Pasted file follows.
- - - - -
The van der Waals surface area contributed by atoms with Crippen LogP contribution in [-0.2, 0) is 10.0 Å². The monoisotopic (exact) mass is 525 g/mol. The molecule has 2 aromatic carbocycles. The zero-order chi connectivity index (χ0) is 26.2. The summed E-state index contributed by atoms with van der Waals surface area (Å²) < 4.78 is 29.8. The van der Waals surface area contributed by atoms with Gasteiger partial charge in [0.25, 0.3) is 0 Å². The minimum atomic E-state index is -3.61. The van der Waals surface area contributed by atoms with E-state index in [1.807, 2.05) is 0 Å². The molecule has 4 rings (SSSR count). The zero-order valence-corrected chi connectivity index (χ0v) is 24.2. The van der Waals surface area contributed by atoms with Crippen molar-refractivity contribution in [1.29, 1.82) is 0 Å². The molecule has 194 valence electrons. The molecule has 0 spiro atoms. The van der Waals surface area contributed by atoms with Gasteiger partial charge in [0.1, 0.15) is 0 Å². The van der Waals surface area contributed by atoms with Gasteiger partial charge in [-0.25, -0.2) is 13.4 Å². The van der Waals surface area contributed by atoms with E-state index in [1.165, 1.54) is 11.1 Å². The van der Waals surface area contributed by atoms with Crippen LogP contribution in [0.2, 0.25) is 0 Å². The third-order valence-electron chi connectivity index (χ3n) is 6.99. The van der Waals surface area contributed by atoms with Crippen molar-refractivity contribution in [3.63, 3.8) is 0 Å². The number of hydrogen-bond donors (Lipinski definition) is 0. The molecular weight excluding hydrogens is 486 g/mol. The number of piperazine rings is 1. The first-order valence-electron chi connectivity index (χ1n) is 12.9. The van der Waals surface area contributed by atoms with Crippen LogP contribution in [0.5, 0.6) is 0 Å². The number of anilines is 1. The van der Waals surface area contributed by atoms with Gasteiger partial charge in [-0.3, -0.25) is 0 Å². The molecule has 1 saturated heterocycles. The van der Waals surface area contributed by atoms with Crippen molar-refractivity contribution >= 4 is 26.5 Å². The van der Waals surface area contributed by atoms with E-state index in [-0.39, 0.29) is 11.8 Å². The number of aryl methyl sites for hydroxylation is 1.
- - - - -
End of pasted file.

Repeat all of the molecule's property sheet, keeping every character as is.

The van der Waals surface area contributed by atoms with Crippen LogP contribution in [-0.2, 0) is 10.0 Å². The monoisotopic (exact) mass is 525 g/mol. The molecule has 2 aromatic carbocycles. The zero-order chi connectivity index (χ0) is 26.2. The summed E-state index contributed by atoms with van der Waals surface area (Å²) < 4.78 is 29.8. The van der Waals surface area contributed by atoms with Gasteiger partial charge in [0.25, 0.3) is 0 Å². The minimum atomic E-state index is -3.61. The van der Waals surface area contributed by atoms with E-state index in [1.807, 2.05) is 0 Å². The molecule has 4 rings (SSSR count). The zero-order valence-corrected chi connectivity index (χ0v) is 24.2. The van der Waals surface area contributed by atoms with Crippen molar-refractivity contribution in [1.29, 1.82) is 0 Å². The molecule has 194 valence electrons. The molecule has 0 spiro atoms. The van der Waals surface area contributed by atoms with Gasteiger partial charge in [0.1, 0.15) is 0 Å². The van der Waals surface area contributed by atoms with Gasteiger partial charge in [-0.25, -0.2) is 13.4 Å². The van der Waals surface area contributed by atoms with E-state index in [1.165, 1.54) is 11.1 Å². The van der Waals surface area contributed by atoms with Crippen LogP contribution in [0.2, 0.25) is 0 Å². The third-order valence-electron chi connectivity index (χ3n) is 6.99. The van der Waals surface area contributed by atoms with Crippen molar-refractivity contribution in [3.63, 3.8) is 0 Å². The number of hydrogen-bond donors (Lipinski definition) is 0. The molecular weight excluding hydrogens is 486 g/mol. The number of piperazine rings is 1. The first-order valence-electron chi connectivity index (χ1n) is 12.9. The van der Waals surface area contributed by atoms with Crippen LogP contribution in [0.5, 0.6) is 0 Å². The number of anilines is 1. The van der Waals surface area contributed by atoms with Gasteiger partial charge in [-0.3, -0.25) is 0 Å². The molecule has 1 saturated heterocycles. The van der Waals surface area contributed by atoms with Crippen molar-refractivity contribution >= 4 is 26.5 Å². The van der Waals surface area contributed by atoms with E-state index in [-0.39, 0.29) is 11.8 Å². The number of aryl methyl sites for hydroxylation is 1.